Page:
Moments after his Ducks took care of their first playoff opponent in short order, Randy Carlyle shook hands with his coaching counterpart in Calgary’s Glen Gulutzan and then disappeared into the dressing room and then the small office for the visiting coaching staff at Scotiabank Saddledome.
A flight the next morning awaited him and then the process of planning for his next foe would begin Thursday as he and the players returned home to Orange County. But this first postseason triumph for Carlyle in eight years isn’t something he is going to gloat about.
Even if – given the criticism flowing in his and the Ducks’ direction after their June reunion – he might feel he has reason to do so.
“It’s not so much anything about me,” said Carlyle, who got his first series win since the Ducks’ 2009 first-round triumph over San Jose. “It’s more about the team. That feeling that you got the job done, I think that’s shared by every member of the hockey club and the organization. I don’t think it’s an individual thing.
“We all go about striving to have success. This is just one step along the way here. This is the first step for us.”
Winning four consecutive games over the underdog Flames makes a statement, but the Ducks have a higher objective. This is a group that knows its championship window won’t remain open forever. Anything short of making a serious run at the Stanley Cup will be seen as a disappointment.
So while there was a boisterous celebration on the way to their room following the stunning Game 3 comeback, the Ducks were more muted Wednesday night after completing their sweep of a game Calgary squad fighting against the worst matchup it could draw.
“We had some veterans that delivered in situations,” said Carlyle, who turned 61 on Wednesday. “You can’t discredit the opposition in the Calgary Flames with the way they played. They were true to their word in that they deserved a better fate in some of the situations.”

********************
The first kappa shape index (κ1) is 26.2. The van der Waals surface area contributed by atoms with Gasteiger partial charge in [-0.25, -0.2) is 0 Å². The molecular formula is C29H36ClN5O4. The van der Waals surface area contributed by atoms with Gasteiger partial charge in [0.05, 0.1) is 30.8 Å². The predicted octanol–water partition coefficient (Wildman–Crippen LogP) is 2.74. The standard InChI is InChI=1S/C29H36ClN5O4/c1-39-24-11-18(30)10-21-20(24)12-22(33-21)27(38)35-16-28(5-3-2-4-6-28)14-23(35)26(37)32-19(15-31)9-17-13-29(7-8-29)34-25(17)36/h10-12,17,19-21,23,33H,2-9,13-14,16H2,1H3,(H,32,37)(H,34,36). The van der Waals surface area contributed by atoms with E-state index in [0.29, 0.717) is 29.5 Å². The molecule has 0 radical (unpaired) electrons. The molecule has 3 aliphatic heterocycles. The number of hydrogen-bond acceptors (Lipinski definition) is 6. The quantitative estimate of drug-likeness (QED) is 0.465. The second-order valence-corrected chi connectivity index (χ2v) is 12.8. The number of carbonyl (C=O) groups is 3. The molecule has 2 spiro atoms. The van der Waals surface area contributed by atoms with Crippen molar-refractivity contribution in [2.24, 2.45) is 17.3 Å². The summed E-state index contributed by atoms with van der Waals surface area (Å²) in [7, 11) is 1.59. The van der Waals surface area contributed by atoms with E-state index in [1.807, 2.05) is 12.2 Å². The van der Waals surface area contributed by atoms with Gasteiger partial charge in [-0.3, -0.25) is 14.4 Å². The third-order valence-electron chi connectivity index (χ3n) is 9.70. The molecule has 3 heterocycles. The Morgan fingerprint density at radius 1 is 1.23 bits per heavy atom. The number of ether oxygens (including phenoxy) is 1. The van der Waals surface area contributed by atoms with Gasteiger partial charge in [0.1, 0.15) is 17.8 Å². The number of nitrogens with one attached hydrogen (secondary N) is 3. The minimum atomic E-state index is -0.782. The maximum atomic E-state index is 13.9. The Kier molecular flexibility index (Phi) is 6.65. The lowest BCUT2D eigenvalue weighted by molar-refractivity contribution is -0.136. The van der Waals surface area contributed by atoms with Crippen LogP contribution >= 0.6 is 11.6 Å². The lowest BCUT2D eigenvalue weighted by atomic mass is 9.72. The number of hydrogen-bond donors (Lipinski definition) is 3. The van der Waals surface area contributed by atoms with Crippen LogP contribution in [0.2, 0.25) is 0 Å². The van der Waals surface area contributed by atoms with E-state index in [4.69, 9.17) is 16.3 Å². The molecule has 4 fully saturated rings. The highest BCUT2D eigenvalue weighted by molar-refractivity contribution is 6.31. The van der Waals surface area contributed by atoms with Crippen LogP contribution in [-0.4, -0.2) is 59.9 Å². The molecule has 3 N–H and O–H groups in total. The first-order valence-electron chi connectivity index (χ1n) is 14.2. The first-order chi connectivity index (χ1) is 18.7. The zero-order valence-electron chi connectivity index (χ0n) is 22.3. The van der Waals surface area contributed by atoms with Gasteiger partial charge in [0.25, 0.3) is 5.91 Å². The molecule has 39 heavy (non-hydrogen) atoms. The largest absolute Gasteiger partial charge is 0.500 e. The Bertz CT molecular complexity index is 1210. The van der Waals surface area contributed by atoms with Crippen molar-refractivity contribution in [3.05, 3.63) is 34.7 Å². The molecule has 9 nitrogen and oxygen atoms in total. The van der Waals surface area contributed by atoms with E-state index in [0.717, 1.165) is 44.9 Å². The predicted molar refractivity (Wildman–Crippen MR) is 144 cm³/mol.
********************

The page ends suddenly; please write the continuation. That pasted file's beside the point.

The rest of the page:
But it is the Ducks that are moving on. And, by virtue of being the first team to advance this postseason, they’ll be sitting around for a while. It is possible they don’t begin their second-round tilt against either San Jose or Edmonton until next Thursday, as all first-round series must be completed.
The big benefit with that is extra rest and it will go a long way toward having Cam Fowler and Sami Vatanen back within the defense corps, whose depth came into play in moving past the Flames. Carlyle wouldn’t go so far as to say Fowler and Vatanen could return for Game 1 but does expect both to appear in the series.
Fowler has not played since suffering a right knee injury on a hit from Calgary’s Mark Giordano on April 4. Vatanen played in Game 1 but did not make another appearance as he deals with a lingering upper-body injury.
“Obviously time is a favorable position for them,” Carlyle said. “Any player coming back off an injury would like a little extra time and this gives…